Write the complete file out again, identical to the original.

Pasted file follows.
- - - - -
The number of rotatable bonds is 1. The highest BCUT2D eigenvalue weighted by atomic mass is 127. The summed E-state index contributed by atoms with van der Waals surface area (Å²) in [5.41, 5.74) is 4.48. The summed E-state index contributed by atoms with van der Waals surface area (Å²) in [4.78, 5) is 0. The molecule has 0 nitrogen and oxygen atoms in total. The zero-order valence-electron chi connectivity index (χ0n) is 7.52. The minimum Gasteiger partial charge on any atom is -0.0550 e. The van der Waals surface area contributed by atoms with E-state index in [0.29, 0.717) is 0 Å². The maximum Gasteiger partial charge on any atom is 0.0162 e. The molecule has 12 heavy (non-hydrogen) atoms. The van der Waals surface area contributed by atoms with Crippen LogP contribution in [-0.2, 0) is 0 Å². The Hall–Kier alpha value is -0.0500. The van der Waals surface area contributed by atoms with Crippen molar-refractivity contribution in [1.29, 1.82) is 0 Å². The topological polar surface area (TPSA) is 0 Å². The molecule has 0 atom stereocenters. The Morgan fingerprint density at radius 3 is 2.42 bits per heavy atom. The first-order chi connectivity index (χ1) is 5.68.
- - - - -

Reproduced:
The number of rotatable bonds is 1. The highest BCUT2D eigenvalue weighted by atomic mass is 127. The summed E-state index contributed by atoms with van der Waals surface area (Å²) in [5.41, 5.74) is 4.48. The summed E-state index contributed by atoms with van der Waals surface area (Å²) in [4.78, 5) is 0. The molecule has 0 nitrogen and oxygen atoms in total. The zero-order valence-electron chi connectivity index (χ0n) is 7.52. The minimum Gasteiger partial charge on any atom is -0.0550 e. The van der Waals surface area contributed by atoms with E-state index in [0.29, 0.717) is 0 Å². The maximum Gasteiger partial charge on any atom is 0.0162 e. The molecule has 12 heavy (non-hydrogen) atoms. The van der Waals surface area contributed by atoms with Crippen LogP contribution in [-0.2, 0) is 0 Å². The Hall–Kier alpha value is -0.0500. The van der Waals surface area contributed by atoms with Crippen molar-refractivity contribution in [1.29, 1.82) is 0 Å². The topological polar surface area (TPSA) is 0 Å². The molecule has 0 atom stereocenters. The Morgan fingerprint density at radius 3 is 2.42 bits per heavy atom. The first-order chi connectivity index (χ1) is 5.68.